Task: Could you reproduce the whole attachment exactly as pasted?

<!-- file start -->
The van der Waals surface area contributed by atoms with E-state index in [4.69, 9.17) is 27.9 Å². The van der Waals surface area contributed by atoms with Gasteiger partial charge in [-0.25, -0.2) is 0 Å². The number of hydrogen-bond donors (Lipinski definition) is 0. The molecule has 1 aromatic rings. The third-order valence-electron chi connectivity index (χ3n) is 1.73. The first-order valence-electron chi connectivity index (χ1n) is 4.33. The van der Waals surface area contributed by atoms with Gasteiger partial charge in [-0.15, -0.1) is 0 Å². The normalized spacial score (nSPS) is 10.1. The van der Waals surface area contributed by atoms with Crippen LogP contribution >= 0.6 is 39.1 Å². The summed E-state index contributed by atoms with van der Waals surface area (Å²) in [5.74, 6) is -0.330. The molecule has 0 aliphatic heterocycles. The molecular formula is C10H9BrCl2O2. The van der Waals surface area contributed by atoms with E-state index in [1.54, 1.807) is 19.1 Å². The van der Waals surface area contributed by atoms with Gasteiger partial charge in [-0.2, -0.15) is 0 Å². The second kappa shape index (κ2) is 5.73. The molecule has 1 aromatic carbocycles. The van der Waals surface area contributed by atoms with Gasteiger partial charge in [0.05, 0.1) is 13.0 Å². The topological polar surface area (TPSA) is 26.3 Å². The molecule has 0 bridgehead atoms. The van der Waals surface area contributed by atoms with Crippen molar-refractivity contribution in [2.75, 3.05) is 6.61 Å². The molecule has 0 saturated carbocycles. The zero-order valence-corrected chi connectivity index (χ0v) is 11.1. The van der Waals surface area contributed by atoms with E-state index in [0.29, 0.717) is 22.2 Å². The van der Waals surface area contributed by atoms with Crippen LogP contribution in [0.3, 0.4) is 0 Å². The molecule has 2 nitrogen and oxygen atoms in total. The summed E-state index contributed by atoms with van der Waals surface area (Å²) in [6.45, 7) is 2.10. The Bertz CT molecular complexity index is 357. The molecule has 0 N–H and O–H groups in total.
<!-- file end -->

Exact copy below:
The van der Waals surface area contributed by atoms with E-state index in [4.69, 9.17) is 27.9 Å². The van der Waals surface area contributed by atoms with Gasteiger partial charge in [-0.25, -0.2) is 0 Å². The number of hydrogen-bond donors (Lipinski definition) is 0. The molecule has 1 aromatic rings. The third-order valence-electron chi connectivity index (χ3n) is 1.73. The first-order valence-electron chi connectivity index (χ1n) is 4.33. The van der Waals surface area contributed by atoms with Gasteiger partial charge in [-0.15, -0.1) is 0 Å². The normalized spacial score (nSPS) is 10.1. The van der Waals surface area contributed by atoms with Crippen LogP contribution >= 0.6 is 39.1 Å². The summed E-state index contributed by atoms with van der Waals surface area (Å²) in [5.74, 6) is -0.330. The molecule has 0 aliphatic heterocycles. The molecular formula is C10H9BrCl2O2. The van der Waals surface area contributed by atoms with E-state index in [1.54, 1.807) is 19.1 Å². The van der Waals surface area contributed by atoms with Gasteiger partial charge in [-0.2, -0.15) is 0 Å². The second kappa shape index (κ2) is 5.73. The molecule has 1 aromatic carbocycles. The van der Waals surface area contributed by atoms with Gasteiger partial charge in [0.05, 0.1) is 13.0 Å². The topological polar surface area (TPSA) is 26.3 Å². The molecule has 0 bridgehead atoms. The van der Waals surface area contributed by atoms with Crippen molar-refractivity contribution in [2.75, 3.05) is 6.61 Å². The molecule has 0 saturated carbocycles. The zero-order valence-corrected chi connectivity index (χ0v) is 11.1. The van der Waals surface area contributed by atoms with E-state index in [0.29, 0.717) is 22.2 Å². The van der Waals surface area contributed by atoms with Crippen LogP contribution in [0.3, 0.4) is 0 Å². The molecule has 2 nitrogen and oxygen atoms in total. The summed E-state index contributed by atoms with van der Waals surface area (Å²) in [6.45, 7) is 2.10. The Bertz CT molecular complexity index is 357. The molecule has 0 N–H and O–H groups in total.